All schools participating in this study will help us build the evidence base about what works well to improve reading comprehension, which will be used to help pupils and colleagues across the sector. Participating schools will be informed of their allocation to either ‘treatment’ or ‘control’ group in July 2024.

Treatment school benefits

Schools allocated to the treatment group will:

  • Receive HFL Education’s KS2 Reading Fluency Project intervention training at a significantly reduced cost of £350 (standard price £850), including: 
    - Access to approximately 18 hours of high-quality CPD across Autumn/Spring Term 2024 for two teachers, delivered by experienced project advisers from HFL Education Primary English team;
    - Guidance and ongoing support from HFL Education project advisers to deliver the KS2 Reading Fluency Project to struggling readers in Y6, including a remote support visit to reinforce best practice.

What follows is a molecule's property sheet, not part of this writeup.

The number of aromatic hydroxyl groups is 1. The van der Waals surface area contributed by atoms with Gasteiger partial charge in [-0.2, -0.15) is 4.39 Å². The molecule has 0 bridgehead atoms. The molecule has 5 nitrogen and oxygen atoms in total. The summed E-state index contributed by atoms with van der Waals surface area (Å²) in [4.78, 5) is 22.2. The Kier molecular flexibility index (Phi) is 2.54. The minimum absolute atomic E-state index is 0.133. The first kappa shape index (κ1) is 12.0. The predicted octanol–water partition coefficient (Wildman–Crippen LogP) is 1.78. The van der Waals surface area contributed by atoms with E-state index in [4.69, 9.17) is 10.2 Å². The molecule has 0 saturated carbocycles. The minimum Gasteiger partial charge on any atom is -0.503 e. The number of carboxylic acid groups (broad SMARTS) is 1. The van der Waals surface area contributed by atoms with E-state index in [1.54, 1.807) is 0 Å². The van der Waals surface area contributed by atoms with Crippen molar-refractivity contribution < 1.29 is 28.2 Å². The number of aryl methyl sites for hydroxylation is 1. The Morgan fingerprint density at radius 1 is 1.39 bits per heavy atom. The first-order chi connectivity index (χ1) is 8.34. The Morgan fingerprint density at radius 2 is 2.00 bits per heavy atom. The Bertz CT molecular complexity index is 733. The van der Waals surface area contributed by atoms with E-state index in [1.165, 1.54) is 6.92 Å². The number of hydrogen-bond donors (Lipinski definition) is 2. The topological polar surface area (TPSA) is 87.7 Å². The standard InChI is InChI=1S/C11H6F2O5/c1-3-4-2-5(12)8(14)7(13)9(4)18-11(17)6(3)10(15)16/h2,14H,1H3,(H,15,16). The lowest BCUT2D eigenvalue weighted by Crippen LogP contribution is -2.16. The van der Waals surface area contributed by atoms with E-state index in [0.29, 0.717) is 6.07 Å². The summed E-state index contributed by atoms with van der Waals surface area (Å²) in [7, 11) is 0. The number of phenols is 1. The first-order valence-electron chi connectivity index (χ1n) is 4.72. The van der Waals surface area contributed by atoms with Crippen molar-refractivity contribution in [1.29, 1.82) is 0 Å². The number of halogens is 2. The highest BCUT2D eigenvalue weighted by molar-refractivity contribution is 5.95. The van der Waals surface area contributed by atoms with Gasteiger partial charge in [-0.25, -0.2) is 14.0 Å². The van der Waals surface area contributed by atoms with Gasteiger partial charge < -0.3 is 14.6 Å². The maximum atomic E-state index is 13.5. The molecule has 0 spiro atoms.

• Be provided with the specified assessment tool: York Assessment of Reading for Comprehension (YARC) Primary Passage Reading Set (worth approximately £230).

Control school benefits

Schools allocated to the control group will:

  • Receive £500 'thank you' payment to help cover administrative expenses related to participation; (conditional on continued engagement throughout the trial and paid after all evaluation activities have been completed in March 2025);
  • Be guaranteed a place on a future round of HFL Education’s KS2 Reading Fluency Project across academic year 2025-6 at a discounted price of £650 (standard price £850).

All schools taking part in the trial (treatment and control group schools) will receive the scores achieved by the participating pupils from the assessment activities undertaken as part of the trial. 



Which schools are eligible to take part in this trial?

Schools must meet the following eligibility criteria to qualify for a place on the trial:

  • Are a state-funded school in England;
  • Will have a Y6 cohort in autumn 2024;  
    i. Within this cohort, schools must be able to identify 6-8 pupils who meet the following criteria (more detailed guidance on pupil selection will be shared with schools who secure a place on the trial):
    o    Are assessed as being not on track to meet age-related expectations in reading at the end of KS2;
    o    Are not able to demonstrate adequate comprehension of texts deemed to be in line with age-related expectations; 
    o    Passed the Phonics Screening Check (PSC) in year 1 or 2 and/or are now able to decode individual words in a similar assessment.